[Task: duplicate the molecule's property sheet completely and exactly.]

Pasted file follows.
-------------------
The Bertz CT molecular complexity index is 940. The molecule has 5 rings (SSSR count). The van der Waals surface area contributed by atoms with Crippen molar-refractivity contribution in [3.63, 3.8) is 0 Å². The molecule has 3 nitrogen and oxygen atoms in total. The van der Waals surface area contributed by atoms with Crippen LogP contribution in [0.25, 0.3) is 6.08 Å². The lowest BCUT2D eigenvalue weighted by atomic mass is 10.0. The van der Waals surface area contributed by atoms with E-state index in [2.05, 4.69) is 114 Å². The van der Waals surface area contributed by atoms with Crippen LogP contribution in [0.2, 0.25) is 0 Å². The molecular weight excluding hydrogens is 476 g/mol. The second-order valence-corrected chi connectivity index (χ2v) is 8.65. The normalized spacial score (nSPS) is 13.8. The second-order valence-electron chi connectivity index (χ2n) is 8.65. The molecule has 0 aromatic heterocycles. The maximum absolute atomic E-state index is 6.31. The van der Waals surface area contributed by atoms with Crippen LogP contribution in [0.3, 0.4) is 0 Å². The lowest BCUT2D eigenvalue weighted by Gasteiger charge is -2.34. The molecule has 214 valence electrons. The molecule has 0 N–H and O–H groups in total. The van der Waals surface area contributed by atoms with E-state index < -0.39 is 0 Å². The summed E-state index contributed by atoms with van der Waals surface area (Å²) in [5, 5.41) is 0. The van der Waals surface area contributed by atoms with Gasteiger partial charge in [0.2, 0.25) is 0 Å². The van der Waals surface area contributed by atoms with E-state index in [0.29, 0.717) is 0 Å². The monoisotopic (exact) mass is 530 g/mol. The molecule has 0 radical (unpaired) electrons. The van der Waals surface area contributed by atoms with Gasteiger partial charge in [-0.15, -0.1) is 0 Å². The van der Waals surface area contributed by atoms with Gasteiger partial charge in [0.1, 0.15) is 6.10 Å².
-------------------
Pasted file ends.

The Bertz CT molecular complexity index is 940. The molecule has 5 rings (SSSR count). The van der Waals surface area contributed by atoms with Crippen molar-refractivity contribution in [3.63, 3.8) is 0 Å². The molecule has 3 nitrogen and oxygen atoms in total. The van der Waals surface area contributed by atoms with Crippen LogP contribution in [0.25, 0.3) is 6.08 Å². The lowest BCUT2D eigenvalue weighted by atomic mass is 10.0. The van der Waals surface area contributed by atoms with E-state index in [2.05, 4.69) is 114 Å². The van der Waals surface area contributed by atoms with Crippen LogP contribution in [0.2, 0.25) is 0 Å². The molecular weight excluding hydrogens is 476 g/mol. The second-order valence-corrected chi connectivity index (χ2v) is 8.65. The normalized spacial score (nSPS) is 13.8. The second-order valence-electron chi connectivity index (χ2n) is 8.65. The molecule has 0 aromatic heterocycles. The maximum absolute atomic E-state index is 6.31. The van der Waals surface area contributed by atoms with Crippen LogP contribution in [0.3, 0.4) is 0 Å². The lowest BCUT2D eigenvalue weighted by Gasteiger charge is -2.34. The molecule has 214 valence electrons. The molecule has 0 N–H and O–H groups in total. The van der Waals surface area contributed by atoms with E-state index < -0.39 is 0 Å². The summed E-state index contributed by atoms with van der Waals surface area (Å²) in [5, 5.41) is 0. The van der Waals surface area contributed by atoms with Gasteiger partial charge in [0.2, 0.25) is 0 Å². The van der Waals surface area contributed by atoms with E-state index in [0.29, 0.717) is 0 Å². The monoisotopic (exact) mass is 530 g/mol. The molecule has 0 radical (unpaired) electrons. The van der Waals surface area contributed by atoms with Gasteiger partial charge in [-0.15, -0.1) is 0 Å². The van der Waals surface area contributed by atoms with Gasteiger partial charge in [0.1, 0.15) is 6.10 Å².